Steven Dutch, Professor Emeritus, Natural and Applied Sciences, University of Wisconsin - Green Bay
It dawned clear but got very dark by 0900. Some of us got to the firing range to fire captured weapons. I fired 120 rounds with an AK, 100 rounds with a Soviet machine gun. I also got to fire the European FAL rifle and the Soviet SVD sniper rifle. In the afternoon we met briefly about EER's, then I played volleyball and went for a 2-mile run for PT.
The women have a (strictly unauthorized) pup they inherited from the Brits, a little black terrier type they call Lucy. Cute.
Only a week after nailing Todd Inman in cribbage with a 12-peg, I did it again tonight! Hoo-hah! How sweet it is! (Reading this is bittersweet. Todd was killed in a highway accident during an exercise in Germany in 1995 preparing for Bosnia.)
The bright speck in the sky in the photo below is a ricocheting tracer.
|West of Kuwait City, March 22, 1991|
We had sprinkles and light rain all day, and a heavy thunderstorm in the evening. We spent the morning checking Sabah-as-Salem, Dhaher, and Sabahiya food centers. The last few days I have been getting counts of the food, as exactly as can be done with piles of sacks. I can see the movie now -- Combat Stockboy, with Stallone and Schwarzenegger fighting over who gets to play me. In the afternoon I got in two laps (2 miles). Mail brought a nice letter from Shawn and more stuff from Roth's space committee. After supper I watched Indiana Jones and the Last Crusade.
Palm Sunday morning brought thick smoke and low clouds. When it's like this, it stays night until 0800 or so. If the smoke is low and thin, a bright patch appears above 45 degrees elevation. The horizon sky is very dark but enough light comes through from overhead to see. When the Sun gets 30-45 degrees high it becomes visible, often dimly.
Other times the smoke layer overhead may be opaque but the sky near the horizon will be bright. I have so far not seen true night conditions with horizon-to-horizon opaque smoke, though it does get dark as late twilight.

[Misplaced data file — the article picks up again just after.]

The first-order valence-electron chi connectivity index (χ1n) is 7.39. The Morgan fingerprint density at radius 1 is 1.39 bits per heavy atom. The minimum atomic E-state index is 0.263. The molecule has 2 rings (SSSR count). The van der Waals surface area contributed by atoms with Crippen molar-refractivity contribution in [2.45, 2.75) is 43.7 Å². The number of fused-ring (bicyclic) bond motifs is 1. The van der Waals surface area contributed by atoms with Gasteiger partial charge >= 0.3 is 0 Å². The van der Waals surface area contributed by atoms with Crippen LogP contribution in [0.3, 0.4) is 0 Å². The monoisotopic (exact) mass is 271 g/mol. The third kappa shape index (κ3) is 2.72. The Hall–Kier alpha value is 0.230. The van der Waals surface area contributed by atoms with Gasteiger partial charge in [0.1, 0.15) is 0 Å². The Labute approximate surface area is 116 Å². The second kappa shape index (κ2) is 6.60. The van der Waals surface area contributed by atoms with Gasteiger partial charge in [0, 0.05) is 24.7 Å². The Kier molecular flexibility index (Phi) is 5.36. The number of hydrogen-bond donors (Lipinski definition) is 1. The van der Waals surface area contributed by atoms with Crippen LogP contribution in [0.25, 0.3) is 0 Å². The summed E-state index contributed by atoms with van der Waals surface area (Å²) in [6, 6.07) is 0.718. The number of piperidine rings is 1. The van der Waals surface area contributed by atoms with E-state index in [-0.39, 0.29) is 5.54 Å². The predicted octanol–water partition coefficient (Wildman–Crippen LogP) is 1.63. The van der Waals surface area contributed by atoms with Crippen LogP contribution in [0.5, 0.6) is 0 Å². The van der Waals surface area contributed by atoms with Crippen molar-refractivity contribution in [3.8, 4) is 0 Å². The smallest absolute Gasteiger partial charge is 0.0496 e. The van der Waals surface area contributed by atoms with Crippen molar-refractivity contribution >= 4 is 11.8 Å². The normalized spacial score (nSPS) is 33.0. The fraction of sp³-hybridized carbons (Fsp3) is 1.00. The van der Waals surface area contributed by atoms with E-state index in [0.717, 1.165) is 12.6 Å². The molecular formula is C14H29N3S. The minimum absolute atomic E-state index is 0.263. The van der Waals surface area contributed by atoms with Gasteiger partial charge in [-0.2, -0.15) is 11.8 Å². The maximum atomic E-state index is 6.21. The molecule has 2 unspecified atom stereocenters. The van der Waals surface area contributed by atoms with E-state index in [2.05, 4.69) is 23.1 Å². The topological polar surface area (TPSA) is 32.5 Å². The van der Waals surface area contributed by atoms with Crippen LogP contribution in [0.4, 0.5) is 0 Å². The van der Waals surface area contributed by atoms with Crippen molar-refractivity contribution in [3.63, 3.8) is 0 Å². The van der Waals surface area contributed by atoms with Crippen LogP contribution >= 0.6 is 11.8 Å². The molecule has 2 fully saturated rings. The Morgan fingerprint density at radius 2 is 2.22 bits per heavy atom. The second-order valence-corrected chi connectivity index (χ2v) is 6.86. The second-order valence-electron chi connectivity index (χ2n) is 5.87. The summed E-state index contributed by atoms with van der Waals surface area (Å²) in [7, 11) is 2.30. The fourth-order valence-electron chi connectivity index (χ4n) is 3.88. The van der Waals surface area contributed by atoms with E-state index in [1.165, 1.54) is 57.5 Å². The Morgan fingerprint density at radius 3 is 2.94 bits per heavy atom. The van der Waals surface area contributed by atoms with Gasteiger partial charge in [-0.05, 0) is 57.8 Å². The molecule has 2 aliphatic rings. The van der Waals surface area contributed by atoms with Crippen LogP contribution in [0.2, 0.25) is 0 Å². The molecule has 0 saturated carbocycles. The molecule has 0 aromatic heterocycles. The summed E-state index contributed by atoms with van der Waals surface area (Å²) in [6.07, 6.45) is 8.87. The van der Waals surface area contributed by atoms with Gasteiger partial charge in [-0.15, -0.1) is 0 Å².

I wrote those lines in my diary about 0900. They lasted all of two hours. I got a box ready to ship home, went out at 1115 and found literal night. Only a faint band of light showed on the western horizon. It was literally impossible to tell if it was 11 AM or PM. The darkness lasted about half an hour. About 1430 it got almost as dark.
There was a huge naked eye sunspot group visible on the Sun today. I borrowed a rifle scope from Kuyper and saw a huge main spot with a trail of smaller spots. The Sun was so dim it was perfectly safe to look at it.
In the afternoon some of us went to the Media Center to view videotapes on Iraqi atrocities and see art works dealing with the occupation. Art critics would call much of the art naive but it was graphic and powerful nevertheless. I spent the rest of the afternoon working on Arabic. In the evening a group of us went to Mass at the cathedral in town. The priest told us the church had not been disturbed much during the occupation, unlike the Catholic church in Al-Ahmadi which was vandalized, and that some Iraqi Christian soldiers came there at times. The services are in English and Konkani, a language I didn't recognize. It turns out to be a south Indian language. There have been Christians in south India since the second century, and a lot of Indians worked in Kuwait. Even though Mass was only at 1700, the smoke made it very dark, and the church was lit by only a few candles.
Inside the compound at Camp Freedom. There was no daylight visible horizon to horizon.
Created January 10, 2000; Last Update 11 June 2020
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